[This post is part of the SUMMER JUSTICE SERIES. You can start with Part 1 here.]
Part 3: Slave-Free Chocolate
How many of us really think about child slavery when we grab a candy bar? Most of us just don’t; that doesn’t make us bad people. What is slave chocolate? I set out to learn if any of my snack money could possibly be going to companies that are operating a business on the backs of children falling victims to human trafficking.
To be honest, I didn’t know very much about the exploitation of people to produce one of our favorite treats, but I’ve been eager to learn more for some time. This issue is one of the main reasons I chose to focus on what is often called social justice for these few short weeks.
In case you’re not sure how this works, chocolate comes from cocoa beans. Most of the world’s chocolate originates from the Cote d’Ivoire or Ivory Coast in Africa. Chocolate became all the rage in Europe by the 1600s after the Spaniards discovered it as a favored treat of Aztec royalty. Moctezuma was a huge fan, a total chocoholic by modern standards.
Although centuries have passed, reports indicate that our basest cruelty instincts persist. Let’s establish two straight-forward aspects here. First, what kind of abuse is reportedly taking place in pursuit of “brown gold” as it’s called around the globe? Secondly, are we supporting companies that offer products tainted by these terrible practices?
“The Bitter Truth”
The involvement of slave labor in chocolate production became a major issue about a decade ago. Since then, international community leaders including the U.S. Congress have been setting threatening deadlines warning the global chocolate industry to avoid all involvement with child slavery.
Nothing pierces the heart like some of the first-hand accounts of young people who have escaped or been rescued from these farms. A recent entry on Tropic Post details a small bit of the experiences of these children, usually boys but sometimes girls between ages 11-16.
“The children work under inhumane conditions and extreme abuse, working with sharp machetes and poisonous sprays, from 6 in the morning, till 6 at night…One ex-child slave said 18 children were locked into a 24 X 20 foot room, sleeping on a wooden plank. A small hole was just big enough to let in some air, but they were forced to urinate in a can.”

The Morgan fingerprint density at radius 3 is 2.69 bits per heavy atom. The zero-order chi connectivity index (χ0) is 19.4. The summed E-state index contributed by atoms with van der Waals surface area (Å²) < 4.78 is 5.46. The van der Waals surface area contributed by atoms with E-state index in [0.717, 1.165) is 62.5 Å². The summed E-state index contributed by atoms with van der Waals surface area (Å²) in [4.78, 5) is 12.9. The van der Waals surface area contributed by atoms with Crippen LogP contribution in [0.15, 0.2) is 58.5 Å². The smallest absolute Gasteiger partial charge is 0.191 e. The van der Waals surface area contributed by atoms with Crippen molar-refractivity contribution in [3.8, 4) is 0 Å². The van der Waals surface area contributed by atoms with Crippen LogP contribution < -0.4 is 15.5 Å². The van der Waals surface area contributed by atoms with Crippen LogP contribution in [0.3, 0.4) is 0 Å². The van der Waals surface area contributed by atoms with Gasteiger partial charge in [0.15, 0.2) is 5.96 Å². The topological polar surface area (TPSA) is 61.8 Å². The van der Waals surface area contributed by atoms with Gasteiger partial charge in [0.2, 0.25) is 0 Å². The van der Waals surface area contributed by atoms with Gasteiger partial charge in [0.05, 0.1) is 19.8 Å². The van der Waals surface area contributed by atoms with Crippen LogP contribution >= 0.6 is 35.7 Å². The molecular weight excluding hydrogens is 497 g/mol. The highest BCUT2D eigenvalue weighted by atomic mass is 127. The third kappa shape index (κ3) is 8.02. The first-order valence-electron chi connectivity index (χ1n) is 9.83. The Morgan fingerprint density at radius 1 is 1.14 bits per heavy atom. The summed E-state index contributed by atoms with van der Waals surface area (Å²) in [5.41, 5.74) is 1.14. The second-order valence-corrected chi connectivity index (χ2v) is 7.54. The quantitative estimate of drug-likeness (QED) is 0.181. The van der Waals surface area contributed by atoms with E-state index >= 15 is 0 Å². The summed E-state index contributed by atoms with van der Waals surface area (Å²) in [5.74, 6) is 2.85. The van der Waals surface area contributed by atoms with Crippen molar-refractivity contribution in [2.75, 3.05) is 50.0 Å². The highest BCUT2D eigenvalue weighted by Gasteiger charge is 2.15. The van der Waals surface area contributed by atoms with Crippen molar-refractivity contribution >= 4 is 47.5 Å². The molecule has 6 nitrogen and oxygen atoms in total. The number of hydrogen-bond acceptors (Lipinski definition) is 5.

The article goes onto say the kids were too afraid to attempt escape after others were caught and brutally beaten for attempting to do so.
At this point, slave chocolate gets a lot more attention in other parts of the world than here in the states. BBC News produced this short video on child cocoa workers in 2007. More recently, Paul Kenyon went undercover for a BBC Panorama investigation called Chocolate: The Bitter Truth. He discovered plenty of injustices still occuring in West Africa.
Despite these tragic reports, progress continues to be made in efforts to halt the worst of child slave labor practices.
It’s All About Awareness
Congress led the way to end these dastardly practices. The Harkin-Engel Protocol of 2001 set up rules to end child labor violations with checkup points in 2005 and 2008.
Major companies acknowledge the sad reality of cocoa bean production in certain parts of the world. Corporations such as Nestle have faced intense, long-term criticism (that will happen when you haul in $76 billion a year), but they’ve also invested millions into humanitarian causes. Mars and Hershey are also well-known producers of our favorite confections. They claim no direct participation in farms utilizing slave labor.
I believe them. Industry leaders have no reason to remain involved in such practices. For some reason, I doubt all the most evil humans in corporate America are conspiring together like mad Willy Wonkas hell-bent on enslaving the youth of West Africa. Progress in this area has led to more legitimate avenues for production. No one really understood the extent of these abuses until the late 90s. At this point, most of the world would be against any organization anywhere near an endorsement of child slave trafficking.
That said, all of these laws are hard to police. Many cocoa farms are in remote areas. When they are discovered, authorities can deal with those in charge, but the farmers often make changes just long enough to get pressure off their backs. Sadly, they can always find more young people to exploit. In some cases the parents are complicit.
What can we do? Like any other issue, the first step is to get and then stay informed. Author Julie Clawson points out the practical step of telling chocolate companies that we care where our goodies come from. Demanding slave-free goods always makes sense. In the meantime, feel free to let your representatives know this legislation matters. Finally, find organizations dedicated to monitoring cocoa farming practices. Start with the International Cocoa Initiative (ICI), whose short intro video follows.
Read PART 4: Are Sweatshops A Necessary Evil?